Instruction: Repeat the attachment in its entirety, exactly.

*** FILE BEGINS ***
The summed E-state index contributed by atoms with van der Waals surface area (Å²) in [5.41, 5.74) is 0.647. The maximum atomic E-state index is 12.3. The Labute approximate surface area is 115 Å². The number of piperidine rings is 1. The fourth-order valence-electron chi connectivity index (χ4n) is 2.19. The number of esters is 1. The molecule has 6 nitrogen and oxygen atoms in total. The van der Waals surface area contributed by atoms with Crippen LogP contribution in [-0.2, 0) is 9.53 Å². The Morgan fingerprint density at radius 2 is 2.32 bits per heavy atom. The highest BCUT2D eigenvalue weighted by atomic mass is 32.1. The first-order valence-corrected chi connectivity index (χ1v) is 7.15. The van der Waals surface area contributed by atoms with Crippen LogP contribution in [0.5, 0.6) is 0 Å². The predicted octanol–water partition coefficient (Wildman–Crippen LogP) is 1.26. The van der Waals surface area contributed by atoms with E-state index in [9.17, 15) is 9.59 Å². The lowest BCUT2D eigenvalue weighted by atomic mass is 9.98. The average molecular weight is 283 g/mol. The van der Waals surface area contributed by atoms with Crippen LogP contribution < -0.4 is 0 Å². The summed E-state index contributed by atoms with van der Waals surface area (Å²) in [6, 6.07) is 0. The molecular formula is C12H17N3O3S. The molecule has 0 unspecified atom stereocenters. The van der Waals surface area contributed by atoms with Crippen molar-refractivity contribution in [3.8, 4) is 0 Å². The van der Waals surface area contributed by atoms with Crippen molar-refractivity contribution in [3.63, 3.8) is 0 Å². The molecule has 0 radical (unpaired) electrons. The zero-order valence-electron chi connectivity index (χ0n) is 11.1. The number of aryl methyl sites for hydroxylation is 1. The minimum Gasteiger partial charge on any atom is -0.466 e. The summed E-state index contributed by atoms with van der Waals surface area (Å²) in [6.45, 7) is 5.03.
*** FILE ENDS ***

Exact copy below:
The summed E-state index contributed by atoms with van der Waals surface area (Å²) in [5.41, 5.74) is 0.647. The maximum atomic E-state index is 12.3. The Labute approximate surface area is 115 Å². The number of piperidine rings is 1. The fourth-order valence-electron chi connectivity index (χ4n) is 2.19. The number of esters is 1. The molecule has 6 nitrogen and oxygen atoms in total. The van der Waals surface area contributed by atoms with Crippen LogP contribution in [-0.2, 0) is 9.53 Å². The Morgan fingerprint density at radius 2 is 2.32 bits per heavy atom. The highest BCUT2D eigenvalue weighted by atomic mass is 32.1. The first-order valence-corrected chi connectivity index (χ1v) is 7.15. The van der Waals surface area contributed by atoms with Crippen LogP contribution in [0.5, 0.6) is 0 Å². The predicted octanol–water partition coefficient (Wildman–Crippen LogP) is 1.26. The van der Waals surface area contributed by atoms with E-state index in [9.17, 15) is 9.59 Å². The lowest BCUT2D eigenvalue weighted by atomic mass is 9.98. The average molecular weight is 283 g/mol. The van der Waals surface area contributed by atoms with Crippen LogP contribution < -0.4 is 0 Å². The summed E-state index contributed by atoms with van der Waals surface area (Å²) in [6, 6.07) is 0. The molecular formula is C12H17N3O3S. The molecule has 0 unspecified atom stereocenters. The van der Waals surface area contributed by atoms with Crippen molar-refractivity contribution in [3.8, 4) is 0 Å². The van der Waals surface area contributed by atoms with Crippen molar-refractivity contribution in [3.63, 3.8) is 0 Å². The molecule has 0 radical (unpaired) electrons. The zero-order valence-electron chi connectivity index (χ0n) is 11.1. The number of aryl methyl sites for hydroxylation is 1. The minimum Gasteiger partial charge on any atom is -0.466 e. The summed E-state index contributed by atoms with van der Waals surface area (Å²) in [6.45, 7) is 5.03.